1. Exercise in some way every day.
  2. Eat a healthy diet, and do not drink too much alcohol.
  3. Get sufficient sleep.

“They’re really simple things that even someone who is super busy can still do,” Roberts says. “Make it a priority because if you don’t pre-plan you will not be able to function properly.”

She also urges bosses and managers to demonstrate to employees that they have their back, and to emphasise that staff have access to someone to speak to if they have work concerns. “That’s what people need and it’s free,” Roberts says.

Advisory and accounting firm HLB Mann Judd assists many businesses across Australia and New Zealand with financial and leadership guidance in multiple sectors, including aged care, property and construction and hospitality.

Director of accounting and tax Andrew Ash agrees it is important for business leaders in cleaning and other sectors to show they care, especially during the current pandemic when a lot of staff members are burnt out.

His advice?

“Celebrate hard work, show empathy, help out, share stories, provide training and opportunities for growth, create flexibility and talk to each other.”

Ash says businesses should draw on their purpose and values to keep operations and mental wellbeing on track during the pandemic.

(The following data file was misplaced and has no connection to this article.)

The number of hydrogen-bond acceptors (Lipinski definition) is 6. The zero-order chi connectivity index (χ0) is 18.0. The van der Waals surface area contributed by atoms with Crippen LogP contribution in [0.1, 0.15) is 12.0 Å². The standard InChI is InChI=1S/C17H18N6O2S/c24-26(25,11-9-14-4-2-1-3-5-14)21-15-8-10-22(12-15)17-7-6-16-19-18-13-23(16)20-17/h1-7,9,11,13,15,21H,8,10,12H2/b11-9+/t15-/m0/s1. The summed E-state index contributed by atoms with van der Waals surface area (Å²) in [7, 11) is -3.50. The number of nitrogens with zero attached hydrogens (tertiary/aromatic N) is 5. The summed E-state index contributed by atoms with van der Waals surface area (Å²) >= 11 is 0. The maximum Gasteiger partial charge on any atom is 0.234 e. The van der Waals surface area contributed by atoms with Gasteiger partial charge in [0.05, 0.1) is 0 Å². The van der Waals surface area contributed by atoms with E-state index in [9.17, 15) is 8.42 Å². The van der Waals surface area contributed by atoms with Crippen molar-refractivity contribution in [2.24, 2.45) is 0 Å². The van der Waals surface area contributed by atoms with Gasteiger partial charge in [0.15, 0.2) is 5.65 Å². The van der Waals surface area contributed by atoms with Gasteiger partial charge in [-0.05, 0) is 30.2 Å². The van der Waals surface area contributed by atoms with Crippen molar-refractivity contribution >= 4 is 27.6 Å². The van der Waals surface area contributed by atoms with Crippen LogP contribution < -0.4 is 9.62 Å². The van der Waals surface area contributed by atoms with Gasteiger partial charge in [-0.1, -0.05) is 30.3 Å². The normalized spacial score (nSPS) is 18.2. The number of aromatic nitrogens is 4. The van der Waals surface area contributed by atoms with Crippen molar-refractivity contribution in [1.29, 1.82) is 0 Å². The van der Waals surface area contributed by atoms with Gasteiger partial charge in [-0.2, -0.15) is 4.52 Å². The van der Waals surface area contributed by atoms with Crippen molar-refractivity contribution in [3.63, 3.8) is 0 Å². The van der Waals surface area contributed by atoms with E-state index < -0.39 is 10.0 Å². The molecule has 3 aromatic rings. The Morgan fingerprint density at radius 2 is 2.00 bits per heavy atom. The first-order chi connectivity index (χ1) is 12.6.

“You then need to create rituals that reinforce them,” he says. “A good ritual tells a story about the values and purpose of the business and involves staff in that story. This makes them part of the story, it connects them to each other and contributes to a sense of belonging, predictability and security.”

One such ritual could be in the form of a weekly huddle on-site to share stories about the past week. It could be a monthly awards ceremony or function.

It could be as simple as the CEO of the business regularly going and talking to employees and maybe even helping out when staff are away.

“The important thing is that the language and actions used in the rituals match the culture the leadership is trying to create,” Ash says.

“Over time, when you start to see employees creating their own positive rituals, you know your culture is on the right track.”

Plan for all scenarios 

As 2022 unfolds, Sebastian Property Services knows it will be important to keep responding quickly to a challenging environment and checking in on staff.

The imperative is to put people first, ensure that employees are properly trained and equipped to handle the changing landscape, and to invest heavily in their wellbeing.

“It’s just about taking a common-sense approach to your people and respecting that they have needs right now,” Marsh says.

Roberts has no doubt that heightened COVID-19-related cleaning standards will remain in force this year, while COVID-19 is unlikely to recede anytime soon.

That puts a premium on management teams implementing systems and protections for their people and clients.

“The cleaning industry is going to be a vital industry going forward, so it’s going to stay busy. That means companies need to get really healthy practices in place as a bedrock, so if the industry stays at this level of busyness, it can cope and flourish,” she says.

“This should be a great opportunity for businesses to grow and prosper, but they need to manage it well.”


This article first appeared in the March/April issue of INCLEAN. Read the original article here